Down Syndrome

How Sarah Palin Killed My New Year's Buzz

My 2015 was off to a great start. I’d made some time the week before to reflect on my goals for the new year and managed to take some action steps to making them happen. My sister-in-law graciously offered to babysit our kids on New Years Eve and my husband and I enjoyed one of the best dinners out we’ve had in some time. On New Years Day, we took our children out to experience the Mummers Parade, a loud, overstimulating Philadelphia tradition that my son, who has autism, not only managed but really enjoyed.

But then the buzz kill came.

The author's son walking his dog. Courtesy of Gabrielle Kaplan-Mayer

Winning The Title

Editor's Note: As we close out National Down Syndrome Month, we wanted to share another important voice focusing on living with Down Syndrome.

At 2 lbs 3 oz, Ilyse had already acquired the name "wild woman." Born prematurely with Down Syndrome, Ilyse showed spunk and grit and the intensive care unit nurses acknowledged this with a nickname. Later, as a competitor in Special Olympics, Ilyse's uncanny ability to capture the limelight led to her being called "Hollywood".  But the honorific that has had the greatest transformative effect on Ilyse is that of "Auntie."

Ilyse holding her niece. Courtesy of Becky Voorwinde

Inclusive Congregations: Justice, Not Charity

When our son was a newborn, another mom of a child with Down syndrome suggested that we see “Praying with Lior.” Deeply moved by the movie, I turned to my husband and told him that we needed to find a synagogue so that our Julian would have a faith community that knows, loves and supports him. We were not interested in “tolerance” or even “acceptance.” We wanted to be part of a congregation that celebrated difference and embraced members with disabilities as part of its fabric. 

What Does 'Fair' Mean When One Son Has Down Syndrome?

Our six year-old has been spending a lot of energy on the concept of “fairness,” as many six year-olds do. To him, fairness is about resources, and he spends his time thinking about what’s fair in terms of his share compared with what is allocated to his younger brother, who is three.

Ben Wohl and Julian Wohl

Amid Marathon Bombings, A Girl With Down Syndrome Becomes A Bat Mitzvah

Last week's Torah reading consisted of two parshiot: Acharei Mot ("After the Death") and Kedoshim ("Holy Ones"). I cannot but think that these passages perfectly encapsulated the events last week.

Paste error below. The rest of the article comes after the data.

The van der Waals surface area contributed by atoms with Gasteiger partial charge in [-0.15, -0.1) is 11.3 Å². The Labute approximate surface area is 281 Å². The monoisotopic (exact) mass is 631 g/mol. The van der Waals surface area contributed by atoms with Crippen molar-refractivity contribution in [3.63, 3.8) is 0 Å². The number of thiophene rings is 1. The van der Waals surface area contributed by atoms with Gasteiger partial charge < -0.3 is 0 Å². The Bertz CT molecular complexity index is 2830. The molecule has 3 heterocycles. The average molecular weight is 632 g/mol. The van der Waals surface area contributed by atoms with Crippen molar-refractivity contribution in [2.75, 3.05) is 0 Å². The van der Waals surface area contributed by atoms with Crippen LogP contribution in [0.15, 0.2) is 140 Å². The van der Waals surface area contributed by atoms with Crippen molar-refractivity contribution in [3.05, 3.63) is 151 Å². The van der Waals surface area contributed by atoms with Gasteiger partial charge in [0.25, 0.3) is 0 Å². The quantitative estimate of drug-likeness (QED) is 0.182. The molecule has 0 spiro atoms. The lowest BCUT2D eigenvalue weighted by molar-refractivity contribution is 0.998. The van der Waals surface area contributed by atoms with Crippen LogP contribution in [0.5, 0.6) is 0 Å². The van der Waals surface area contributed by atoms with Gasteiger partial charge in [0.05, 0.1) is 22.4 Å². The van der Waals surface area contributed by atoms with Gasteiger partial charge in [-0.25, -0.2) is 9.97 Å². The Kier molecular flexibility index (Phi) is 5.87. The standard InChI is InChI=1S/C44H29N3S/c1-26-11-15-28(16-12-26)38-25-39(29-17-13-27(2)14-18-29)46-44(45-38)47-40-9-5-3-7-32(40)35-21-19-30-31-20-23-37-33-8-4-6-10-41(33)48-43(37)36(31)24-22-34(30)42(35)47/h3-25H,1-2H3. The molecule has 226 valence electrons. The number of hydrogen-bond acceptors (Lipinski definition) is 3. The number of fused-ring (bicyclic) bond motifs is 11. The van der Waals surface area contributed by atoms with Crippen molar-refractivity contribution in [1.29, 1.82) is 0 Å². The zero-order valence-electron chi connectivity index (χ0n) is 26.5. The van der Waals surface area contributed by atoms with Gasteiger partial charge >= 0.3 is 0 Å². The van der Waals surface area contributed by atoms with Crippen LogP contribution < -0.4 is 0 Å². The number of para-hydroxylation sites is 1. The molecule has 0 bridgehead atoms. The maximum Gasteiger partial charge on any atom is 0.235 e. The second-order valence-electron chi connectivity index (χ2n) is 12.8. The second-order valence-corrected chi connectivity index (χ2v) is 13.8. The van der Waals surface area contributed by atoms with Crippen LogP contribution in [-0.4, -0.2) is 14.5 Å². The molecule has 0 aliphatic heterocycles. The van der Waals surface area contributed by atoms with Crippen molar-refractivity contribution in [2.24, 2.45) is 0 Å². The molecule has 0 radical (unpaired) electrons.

Ashley preparing for her Bat Mitzvah. Photo courtesy Gateways

News Roundup @ The NN: Neural Mechanisms, Bubbles And Dentistry

March’s employment numbers came out today from the Bureau of Labor Statistics; the labor participation rate for people with disabilities holds roughly steady at 20.7 percent.

The more you know, the more you know. Fotolia

A Brave Response To North Dakota's New Abortion Law

I am a professional in the field of services and supports for people with disabilities.  As a lifelong disability advocate, and someone who knows a lot of wonderful people with Down syndrome, I am concerned, as are many advocates I know, about early, noninvasive prenatal testing that is likely to result in more abortions of fetuses with Down syndrome. 

Meet The Director and Star of "Girlfriend"

 Aaron Herman interviews Justin Lerner and actor Evan Sneider about their groundbreaking film, "Girlfriend."

A Down Syndrome Jewish Actor’s Breakout Role

In ‘Girlfriend,’ a film directed by high school buddy Justin Lerner, Evan Sneider plays a character much like himself.

07/12/2011
Staff Writer

Three years ago, when Justin Lerner decided to give his friend, Evan Sneider, an actor with Down syndrome, a small role in his master’s thesis film, he did not know Sneider would eventually become critical to the launch of his own career.

In the new indie film "Girlfriend," Evan Sneider, below right, plays an actor loosely based on himself.

Special-Needs Families Fighting Jewish Day Schools

Painful battles to get their kids placed.

06/09/2010
Assistant Managing Editor

In three years, Jodi and Gavin Samuels may face one of the most difficult decisions of their lives.

Born with Down syndrome, their daughter Caily, now 2, will outgrow the Chabad preschool program she attends on the Upper West Side. That means her parents will have to choose between sending her miles away from home to a Jewish program for children with disabilities, such as one in Teaneck, N.J., or to a public school.

Jodi and Gavin Samuels with daughter Caily, who they are trying to keep in a Jewish school. Michael Datikash
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